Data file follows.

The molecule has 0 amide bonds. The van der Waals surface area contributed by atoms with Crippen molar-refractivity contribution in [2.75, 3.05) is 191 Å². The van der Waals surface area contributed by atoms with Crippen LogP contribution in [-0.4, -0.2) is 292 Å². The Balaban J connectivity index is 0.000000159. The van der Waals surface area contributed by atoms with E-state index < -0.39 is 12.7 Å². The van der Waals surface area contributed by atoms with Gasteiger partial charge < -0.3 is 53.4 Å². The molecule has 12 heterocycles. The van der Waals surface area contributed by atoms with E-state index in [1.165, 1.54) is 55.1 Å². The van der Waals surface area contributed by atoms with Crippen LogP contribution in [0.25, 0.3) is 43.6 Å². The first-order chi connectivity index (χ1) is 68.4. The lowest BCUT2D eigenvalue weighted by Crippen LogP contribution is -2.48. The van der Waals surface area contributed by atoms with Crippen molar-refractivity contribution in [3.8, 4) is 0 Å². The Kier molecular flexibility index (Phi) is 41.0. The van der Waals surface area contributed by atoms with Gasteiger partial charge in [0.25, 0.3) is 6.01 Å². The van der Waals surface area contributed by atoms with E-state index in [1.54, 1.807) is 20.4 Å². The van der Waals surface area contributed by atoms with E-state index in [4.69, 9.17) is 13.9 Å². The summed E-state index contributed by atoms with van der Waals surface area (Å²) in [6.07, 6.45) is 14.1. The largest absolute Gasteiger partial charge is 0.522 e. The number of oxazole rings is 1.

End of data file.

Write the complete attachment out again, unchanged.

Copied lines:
The molecule has 0 amide bonds. The van der Waals surface area contributed by atoms with Crippen molar-refractivity contribution in [2.75, 3.05) is 191 Å². The van der Waals surface area contributed by atoms with Crippen LogP contribution in [-0.4, -0.2) is 292 Å². The Balaban J connectivity index is 0.000000159. The van der Waals surface area contributed by atoms with E-state index < -0.39 is 12.7 Å². The van der Waals surface area contributed by atoms with Gasteiger partial charge < -0.3 is 53.4 Å². The molecule has 12 heterocycles. The van der Waals surface area contributed by atoms with E-state index in [1.165, 1.54) is 55.1 Å². The van der Waals surface area contributed by atoms with Crippen LogP contribution in [0.25, 0.3) is 43.6 Å². The first-order chi connectivity index (χ1) is 68.4. The lowest BCUT2D eigenvalue weighted by Crippen LogP contribution is -2.48. The van der Waals surface area contributed by atoms with Crippen molar-refractivity contribution in [3.8, 4) is 0 Å². The Kier molecular flexibility index (Phi) is 41.0. The van der Waals surface area contributed by atoms with Gasteiger partial charge in [0.25, 0.3) is 6.01 Å². The van der Waals surface area contributed by atoms with E-state index in [1.54, 1.807) is 20.4 Å². The van der Waals surface area contributed by atoms with E-state index in [4.69, 9.17) is 13.9 Å². The summed E-state index contributed by atoms with van der Waals surface area (Å²) in [6.07, 6.45) is 14.1. The largest absolute Gasteiger partial charge is 0.522 e. The number of oxazole rings is 1.